Time for EPP to kick out Viktor Orbán, Politico
Petri Sarvamaa is an MEP for Finland’s National Coalition Party, part of the European People’s Party and the Budgetary Control Committee rapporteur for the rule of law mechanism.
Most of us agree that the European project is based on the principle of rule of law. We recognize that it is a prerequisite for democracy, stability and prosperity, and we know that, if we don’t defend it, the EU loses its credibility.
And yet for years we have watched as Hungarian Prime Minister Viktor Orbán has dismantled his country’s democracy and jeopardized European values from within the safety of the center-right European People’s Party (EPP), the largest group in the European Parliament.
His behavior has caused a rift in the group, which decided nearly a year ago to suspend his Fidesz party even while allowing its MEPs to remain part of the EPP in the Parliament. The party remains suspended, even as a three-man committee concluded its study on the situation in Hungary.
This limbo must end. Fidesz has become a corrupt, nationalistic, populist party under the control of a strongman. We can no longer stand behind them in good conscience and have to move quickly to kick them out.
Rather than revamping his agenda according to EPP values, Orbán has moved even further away from the group and shown no remorse.
To be sure, it will not be an easy decision. Many had hoped the party would change course and return to the fold. Indeed, Orbán was given plenty of opportunities to do so.
Instead, the route the Hungarian prime minister has chosen leaves the EPP no choice. Rather than revamping his agenda according to EPP values, he has moved even further away from the group and shown no remorse. If Fidesz were to remain a member of the EPP, we would be legitimizing Orbán’s dismantling of Hungarian democracy.
The prime minister and his party have devastated liberal democracy in Hungary over the last decade. His government has successfully destroyed the independence of the judiciary and changed electoral laws to their favor. It has dismantled the country’s independent media, by bringing TV stations and newspapers under the control of Orbán’s allies.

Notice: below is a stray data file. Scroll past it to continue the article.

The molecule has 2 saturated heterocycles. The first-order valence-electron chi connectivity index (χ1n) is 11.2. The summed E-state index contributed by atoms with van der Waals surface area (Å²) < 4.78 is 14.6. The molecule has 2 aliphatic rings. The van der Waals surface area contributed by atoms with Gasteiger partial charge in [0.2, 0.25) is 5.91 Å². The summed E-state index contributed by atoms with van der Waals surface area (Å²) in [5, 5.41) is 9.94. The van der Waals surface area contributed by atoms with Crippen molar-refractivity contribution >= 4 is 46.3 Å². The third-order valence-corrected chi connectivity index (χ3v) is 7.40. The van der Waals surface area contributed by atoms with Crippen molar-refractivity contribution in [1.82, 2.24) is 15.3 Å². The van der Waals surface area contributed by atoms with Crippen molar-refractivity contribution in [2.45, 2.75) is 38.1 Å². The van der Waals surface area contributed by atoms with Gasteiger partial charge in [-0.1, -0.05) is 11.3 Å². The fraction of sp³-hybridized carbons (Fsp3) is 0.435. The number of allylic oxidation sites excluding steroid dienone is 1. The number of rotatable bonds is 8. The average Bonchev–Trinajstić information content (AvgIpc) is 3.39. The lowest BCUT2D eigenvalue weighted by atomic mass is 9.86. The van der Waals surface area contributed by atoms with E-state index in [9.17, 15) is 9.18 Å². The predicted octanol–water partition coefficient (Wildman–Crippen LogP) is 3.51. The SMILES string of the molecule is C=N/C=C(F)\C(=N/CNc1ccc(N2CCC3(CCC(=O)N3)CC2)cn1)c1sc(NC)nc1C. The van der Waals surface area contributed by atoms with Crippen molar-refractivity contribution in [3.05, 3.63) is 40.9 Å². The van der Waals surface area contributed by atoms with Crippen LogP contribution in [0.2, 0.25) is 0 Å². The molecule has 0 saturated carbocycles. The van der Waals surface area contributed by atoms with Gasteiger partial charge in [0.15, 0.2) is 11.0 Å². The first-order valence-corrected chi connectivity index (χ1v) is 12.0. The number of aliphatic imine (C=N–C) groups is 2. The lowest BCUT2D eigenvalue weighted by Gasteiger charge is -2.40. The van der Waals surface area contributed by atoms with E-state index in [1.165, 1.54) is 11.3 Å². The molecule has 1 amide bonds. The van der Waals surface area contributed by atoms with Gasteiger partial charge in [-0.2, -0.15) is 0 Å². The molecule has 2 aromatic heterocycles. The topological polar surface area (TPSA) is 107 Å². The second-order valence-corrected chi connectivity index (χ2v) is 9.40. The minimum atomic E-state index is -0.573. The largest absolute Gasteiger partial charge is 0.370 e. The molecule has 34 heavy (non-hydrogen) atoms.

The Hungarian leader has used EU taxpayers’ money to consolidate his increasingly authoritarian regime, using agricultural subsidies as a patronage system that enriches his friends and family, protects his political interests and punishes his rivals. His nation-wide billboard campaign last year attacking George Soros and former European Commission President, and EPP colleague, Jean-Claude Juncker adds insult to injury.
For some time now, a number of EPP leaders have emphasized that those who do not believe in our common values and ideas for the future of Europe should not belong to the group. Last year, for example, the EPP group voted with a vast majority in favor of a new rule of law mechanism that would tie the distribution of EU funds to adherence to the rule of law.
It is high time to live up to these words. Under Orbán’s leadership, Fidesz has drifted too far from the core of what the EPP stands for.
Even as the EPP meets for its next political assembly, Orbán is expected to be sharing a stage in Italy with far-right figures like Matteo Salvini and Marion Maréchal. He has also praised U.S. President Donald Trump and British Prime Minister Boris Johnson for their policies.
At the end of the day, this is not about Hungary, Orbán or Fidesz. Taking a clear stance that we won’t stand for someone running roughshod over our values sends an important message to the rest of Europe too. There are plenty of MEPs in other political groups — whether on the left or the right — who undermine core EU values.
The EPP must realize that a shared commitment to democracy and the rule of law is far more important than concerns over how votes will be divided between political groups if a member leaves the group.
We can’t have it both ways. We can’t keep Fidesz as a member of the group and also lecture others about the importance of European values. If we want to be on the right side of history, we can no longer afford to compromise with an increasingly authoritarian strongman.
Published in Politico, 29th of January 2020.